During the winter months, Pleasant Valley transforms into a winter wonderland, offering a plethora of activities for snow enthusiasts. Cross-country skiing, snowshoeing, and ice fishing are popular pastimes, as the snow-covered landscapes offer a breathtaking backdrop for outdoor exploration. The possibility of witnessing the mesmerizing Northern Lights dancing across the night sky adds an extra touch of magic to the winter experience.

While Pleasant Valley provides a serene and secluded atmosphere, it is also conveniently located near the bustling city of Fairbanks. Approximately 20 miles northeast of Pleasant Valley, Fairbanks serves as the commercial hub of the Fairbanks North Star Borough. Here, visitors can explore a vibrant arts scene, browse through unique shops, and indulge in an array of culinary delights.

Additionally, the Fairbanks area offers a variety of attractions and activities for all ages. The University of Alaska Fairbanks, with its world-class research and academic facilities, is a hub of intellectual energy. The Fairbanks Ice Museum, showcasing impressive ice sculptures, is a must-visit for art enthusiasts. And for those seeking a cultural experience, the Morris Thompson Cultural and Visitors Center offers insights into Alaska’s native cultures.

In conclusion, Pleasant Valley is an enchanting destination within the Fairbanks North Star Borough that offers a serene and rejuvenating escape. Surrounded by breathtaking natural beauty, this hidden gem provides endless opportunities for outdoor recreation and a chance to immerse oneself in the wonders of Alaska’s wilderness. Whether you are seeking adventure or serenity, Pleasant Valley is a place where nature’s embrace awaits.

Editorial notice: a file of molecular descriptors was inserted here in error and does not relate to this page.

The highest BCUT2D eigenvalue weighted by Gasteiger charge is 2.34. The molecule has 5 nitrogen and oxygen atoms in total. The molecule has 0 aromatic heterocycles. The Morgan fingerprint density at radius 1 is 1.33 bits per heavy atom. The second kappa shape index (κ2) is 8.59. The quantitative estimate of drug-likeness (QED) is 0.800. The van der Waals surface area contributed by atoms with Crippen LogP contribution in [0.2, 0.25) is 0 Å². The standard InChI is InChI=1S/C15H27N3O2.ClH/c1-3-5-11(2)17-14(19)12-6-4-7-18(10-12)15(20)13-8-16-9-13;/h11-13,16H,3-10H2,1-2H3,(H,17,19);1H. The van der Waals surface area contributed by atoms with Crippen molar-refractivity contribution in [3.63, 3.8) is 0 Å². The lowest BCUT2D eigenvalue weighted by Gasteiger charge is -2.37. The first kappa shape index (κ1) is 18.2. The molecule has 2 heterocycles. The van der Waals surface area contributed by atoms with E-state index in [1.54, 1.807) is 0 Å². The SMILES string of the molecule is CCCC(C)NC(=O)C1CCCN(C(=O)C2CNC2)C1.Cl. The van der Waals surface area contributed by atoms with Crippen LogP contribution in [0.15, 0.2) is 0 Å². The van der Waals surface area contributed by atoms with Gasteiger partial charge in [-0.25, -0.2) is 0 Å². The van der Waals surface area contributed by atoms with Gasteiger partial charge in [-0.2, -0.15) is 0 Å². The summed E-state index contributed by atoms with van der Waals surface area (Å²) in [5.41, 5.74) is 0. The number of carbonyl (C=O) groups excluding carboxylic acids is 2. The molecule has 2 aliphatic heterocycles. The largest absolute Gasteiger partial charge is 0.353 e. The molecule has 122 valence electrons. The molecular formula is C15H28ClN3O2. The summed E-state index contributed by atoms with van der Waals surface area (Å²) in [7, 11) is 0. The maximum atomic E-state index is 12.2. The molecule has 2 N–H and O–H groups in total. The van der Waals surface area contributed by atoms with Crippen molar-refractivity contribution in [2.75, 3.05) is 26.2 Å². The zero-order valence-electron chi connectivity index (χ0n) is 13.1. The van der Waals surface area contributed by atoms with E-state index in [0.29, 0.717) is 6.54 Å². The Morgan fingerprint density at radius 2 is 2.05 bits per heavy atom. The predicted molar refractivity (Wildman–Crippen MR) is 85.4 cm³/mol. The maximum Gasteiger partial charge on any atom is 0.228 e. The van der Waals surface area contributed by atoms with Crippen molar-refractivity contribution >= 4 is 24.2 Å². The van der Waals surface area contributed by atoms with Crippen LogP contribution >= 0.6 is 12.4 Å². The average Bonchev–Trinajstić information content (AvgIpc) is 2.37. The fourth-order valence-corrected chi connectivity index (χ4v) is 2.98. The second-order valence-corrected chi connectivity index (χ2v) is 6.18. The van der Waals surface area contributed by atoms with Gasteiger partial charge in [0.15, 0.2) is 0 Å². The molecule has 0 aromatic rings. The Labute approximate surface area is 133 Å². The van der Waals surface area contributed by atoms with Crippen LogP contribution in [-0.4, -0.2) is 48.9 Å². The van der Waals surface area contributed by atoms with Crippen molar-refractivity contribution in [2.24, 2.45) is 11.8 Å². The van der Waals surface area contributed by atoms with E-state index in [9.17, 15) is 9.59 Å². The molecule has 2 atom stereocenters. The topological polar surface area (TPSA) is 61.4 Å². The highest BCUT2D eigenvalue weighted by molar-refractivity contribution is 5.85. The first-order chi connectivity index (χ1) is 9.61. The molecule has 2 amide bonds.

Quintillion Repairs Subsea Fiber Optic Cable, Restores Service in Northern Alaska

Quintillion Repairs Subsea Fiber Optic Cable, Restores Service in Northern Alaska

Quintillion, the broadband provider responsible for a cut in a subsea fiber optic cable that disrupted communications in northern Alaska for months, announced on Tuesday that the cable has been repaired and service has been fully restored to customers. The breakage occurred in June when sea ice caused the cable to be severed near Oliktok Point. This resulted in internet and cell service outages in various communities in the North Slope and Northwest Arctic regions, affecting thousands of Alaskans.

Repairing the cut took longer than initially expected due to the need for ice to clear the site. In late August, Quintillion began a multimillion-dollar repair process that involved retrieving and preparing the shoreside and seaside cables. The repair crew excavated the seabed floor to access the severed section of the cable. The final step was connecting the repaired middle section of the cable with new fiber.

While the subsea fiber optic cable has been fixed, telecom providers using the Quintillion system may still require some time to transition back to the fiber network and improve internet and cell service for residents. GCI, one of the providers, is already transitioning customers in northern Alaska back to the fiber network, resulting in significantly improved internet speeds. Other providers, such as Arctic Slope Telephone Association Cooperative and OTZ Telecommunications, have also made the switch back to fiber.